The Georgetown University Student Association is considering plans to improve the student-runSafeRides program and to alter the Collegiate Readership Program.

According to GUSA Secretary of Student Safety and Health Sophie Guntram (COL ’13), the student association hopes to begin paying student drivers of SafeRides vans and wants to increase the number of vans driven by GUSA members to two per week.

GUSA members currently operate one volunteer shift per week in addition to the rotating trivia game cab “Snack Cab,” which seeks to make the SafeRides program more attractive to students.

Guntram said that the expansion of the program will allow Department of Public Safety officers originally responsible for driving vans to focus their attention on incidents and emergencies on campus.

According to Deputy Secretary of Student Safety Guillaume Cossard (COL ’14), GUSA’s ultimate goal is to employ students with federal work-study awards as SafeRides drivers.

“It creates a fun job … and it may increase ridership,” he said.

Guntram added that employing students as drivers will increase connections between the members of the student body and the Georgetown neighborhood.

“It connects students to students and really causes people to open up, trust one another, because that’s a big commitment to drive through the area and pick up people who otherwise could be in dangerous situations,” Guntram said. “People will also get more familiar with the area we live in.”

GUSA leadership also plans to review its contract with the Collegiate Readership Program to adjust newspaper subscription numbers in order to satiate increasing student demand.

After a funding shortage forced a hiatus in September 2010, the administration of former GUSAPresident Mike Meaney (SFS ’12) and former Vice President Greg Laverriere (COL ’12) renewed the Collegiate Readership Program last spring, providing free daily copies of The New York Times, The Washington Post and USA Today in Lauinger Library, Red Square and Sellinger Lounge.

According to GUSA Director of Special Initiatives Yupang Chang (MSB ’15), although no official survey of the general student body was conducted, GUSA noted that The New York Times is the most widely read of the three newspapers.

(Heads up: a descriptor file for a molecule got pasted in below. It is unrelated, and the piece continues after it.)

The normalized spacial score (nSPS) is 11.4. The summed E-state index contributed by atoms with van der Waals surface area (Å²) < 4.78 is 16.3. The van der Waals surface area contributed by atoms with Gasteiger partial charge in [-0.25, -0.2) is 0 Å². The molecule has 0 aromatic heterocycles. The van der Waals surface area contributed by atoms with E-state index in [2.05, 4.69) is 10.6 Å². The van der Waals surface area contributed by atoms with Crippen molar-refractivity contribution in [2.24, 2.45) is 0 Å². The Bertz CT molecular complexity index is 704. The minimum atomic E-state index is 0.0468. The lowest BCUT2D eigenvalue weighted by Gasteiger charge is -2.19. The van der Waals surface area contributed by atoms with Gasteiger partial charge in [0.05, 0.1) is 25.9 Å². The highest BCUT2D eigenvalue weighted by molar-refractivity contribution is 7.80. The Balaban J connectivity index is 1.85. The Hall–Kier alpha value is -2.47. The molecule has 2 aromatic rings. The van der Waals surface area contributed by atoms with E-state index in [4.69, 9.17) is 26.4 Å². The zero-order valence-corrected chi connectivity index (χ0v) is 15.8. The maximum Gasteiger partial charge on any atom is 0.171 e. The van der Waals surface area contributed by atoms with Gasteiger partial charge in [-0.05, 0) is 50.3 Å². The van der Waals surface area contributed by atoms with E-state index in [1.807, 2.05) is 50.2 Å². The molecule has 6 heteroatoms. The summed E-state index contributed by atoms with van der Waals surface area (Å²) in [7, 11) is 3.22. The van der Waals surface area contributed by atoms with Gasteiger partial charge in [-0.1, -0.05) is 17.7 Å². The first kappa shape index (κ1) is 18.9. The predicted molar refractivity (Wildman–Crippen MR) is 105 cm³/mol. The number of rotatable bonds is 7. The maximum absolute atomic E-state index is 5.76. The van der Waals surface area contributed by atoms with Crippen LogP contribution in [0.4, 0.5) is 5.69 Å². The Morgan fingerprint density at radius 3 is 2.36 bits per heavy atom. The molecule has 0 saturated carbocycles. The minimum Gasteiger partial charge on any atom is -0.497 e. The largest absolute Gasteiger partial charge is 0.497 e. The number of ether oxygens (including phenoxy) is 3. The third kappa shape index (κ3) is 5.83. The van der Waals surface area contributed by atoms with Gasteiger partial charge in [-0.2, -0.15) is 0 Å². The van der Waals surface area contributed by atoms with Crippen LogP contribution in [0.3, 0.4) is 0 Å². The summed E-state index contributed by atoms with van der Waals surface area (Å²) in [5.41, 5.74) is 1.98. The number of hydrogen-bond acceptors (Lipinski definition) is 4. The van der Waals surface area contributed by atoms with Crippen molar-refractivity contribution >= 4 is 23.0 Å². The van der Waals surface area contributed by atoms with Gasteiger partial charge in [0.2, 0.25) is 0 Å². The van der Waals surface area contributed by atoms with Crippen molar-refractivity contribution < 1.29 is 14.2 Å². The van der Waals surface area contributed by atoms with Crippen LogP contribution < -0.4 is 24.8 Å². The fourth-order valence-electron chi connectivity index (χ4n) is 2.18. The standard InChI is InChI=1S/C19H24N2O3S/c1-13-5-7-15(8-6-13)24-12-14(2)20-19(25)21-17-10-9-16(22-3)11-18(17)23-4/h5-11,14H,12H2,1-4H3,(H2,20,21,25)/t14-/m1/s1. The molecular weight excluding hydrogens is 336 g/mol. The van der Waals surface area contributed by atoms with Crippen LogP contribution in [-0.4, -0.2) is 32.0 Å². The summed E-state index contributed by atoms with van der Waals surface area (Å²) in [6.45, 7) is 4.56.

“We just took a quick survey among friends and the executive [branch],” Chang said. “We really want more [copies of The] New York Times. There is no hard evidence behind that. It’s just a generalconsensus.”

But former GUSA Director of Special Projects Tyler Sax (COL ’13) noted that the increased subscription to The New York Times could possibly decrease the overall quantity of subscriptions to other newspapers.

“It’s also important to note that The New York Times is significantly more expensive than the other two papers,” Sax wrote in an email. “So increasing our consumption of [the Times] will mean we eat through our budget faster and cannot have as many total papers.”

He added that more work needs to be done to determine student demand for each paper in order to have an appropriate number of subscriptions.

“In general, I would say that we should aim to provide a balance of the three subscriptions. But if there is significantly more demand for one paper, we can justify increasing our subscription to that paper. It may be helpful to perform some sort of survey to determine this,” Sax wrote.

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